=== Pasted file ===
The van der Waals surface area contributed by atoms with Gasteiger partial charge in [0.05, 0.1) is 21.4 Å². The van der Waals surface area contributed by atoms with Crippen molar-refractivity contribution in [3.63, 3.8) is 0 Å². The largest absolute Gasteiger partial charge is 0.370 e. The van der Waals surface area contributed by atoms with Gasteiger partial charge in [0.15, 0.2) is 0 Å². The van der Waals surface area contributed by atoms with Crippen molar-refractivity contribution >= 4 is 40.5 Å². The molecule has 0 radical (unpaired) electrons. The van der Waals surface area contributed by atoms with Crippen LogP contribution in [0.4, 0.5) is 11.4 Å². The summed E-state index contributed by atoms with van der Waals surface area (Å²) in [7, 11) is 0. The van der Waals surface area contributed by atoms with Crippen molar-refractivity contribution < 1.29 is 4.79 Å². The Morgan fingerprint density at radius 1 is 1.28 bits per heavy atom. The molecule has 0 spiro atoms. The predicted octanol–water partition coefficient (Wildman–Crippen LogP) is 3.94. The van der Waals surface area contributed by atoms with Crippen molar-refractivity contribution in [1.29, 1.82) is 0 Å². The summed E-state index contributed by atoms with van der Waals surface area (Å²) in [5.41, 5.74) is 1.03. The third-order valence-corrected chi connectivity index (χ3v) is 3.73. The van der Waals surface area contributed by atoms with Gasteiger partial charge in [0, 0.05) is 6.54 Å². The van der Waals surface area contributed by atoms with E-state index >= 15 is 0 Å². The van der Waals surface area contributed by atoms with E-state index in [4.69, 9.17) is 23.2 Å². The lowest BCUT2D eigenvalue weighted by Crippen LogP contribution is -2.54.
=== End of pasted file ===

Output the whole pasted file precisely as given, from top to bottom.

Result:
The van der Waals surface area contributed by atoms with Gasteiger partial charge in [0.05, 0.1) is 21.4 Å². The van der Waals surface area contributed by atoms with Crippen molar-refractivity contribution in [3.63, 3.8) is 0 Å². The largest absolute Gasteiger partial charge is 0.370 e. The van der Waals surface area contributed by atoms with Gasteiger partial charge in [0.15, 0.2) is 0 Å². The van der Waals surface area contributed by atoms with Crippen molar-refractivity contribution >= 4 is 40.5 Å². The molecule has 0 radical (unpaired) electrons. The van der Waals surface area contributed by atoms with Crippen LogP contribution in [0.4, 0.5) is 11.4 Å². The summed E-state index contributed by atoms with van der Waals surface area (Å²) in [7, 11) is 0. The van der Waals surface area contributed by atoms with Crippen molar-refractivity contribution < 1.29 is 4.79 Å². The Morgan fingerprint density at radius 1 is 1.28 bits per heavy atom. The molecule has 0 spiro atoms. The predicted octanol–water partition coefficient (Wildman–Crippen LogP) is 3.94. The van der Waals surface area contributed by atoms with Crippen molar-refractivity contribution in [1.29, 1.82) is 0 Å². The summed E-state index contributed by atoms with van der Waals surface area (Å²) in [5.41, 5.74) is 1.03. The third-order valence-corrected chi connectivity index (χ3v) is 3.73. The van der Waals surface area contributed by atoms with Gasteiger partial charge in [0, 0.05) is 6.54 Å². The van der Waals surface area contributed by atoms with E-state index >= 15 is 0 Å². The van der Waals surface area contributed by atoms with E-state index in [4.69, 9.17) is 23.2 Å². The lowest BCUT2D eigenvalue weighted by Crippen LogP contribution is -2.54.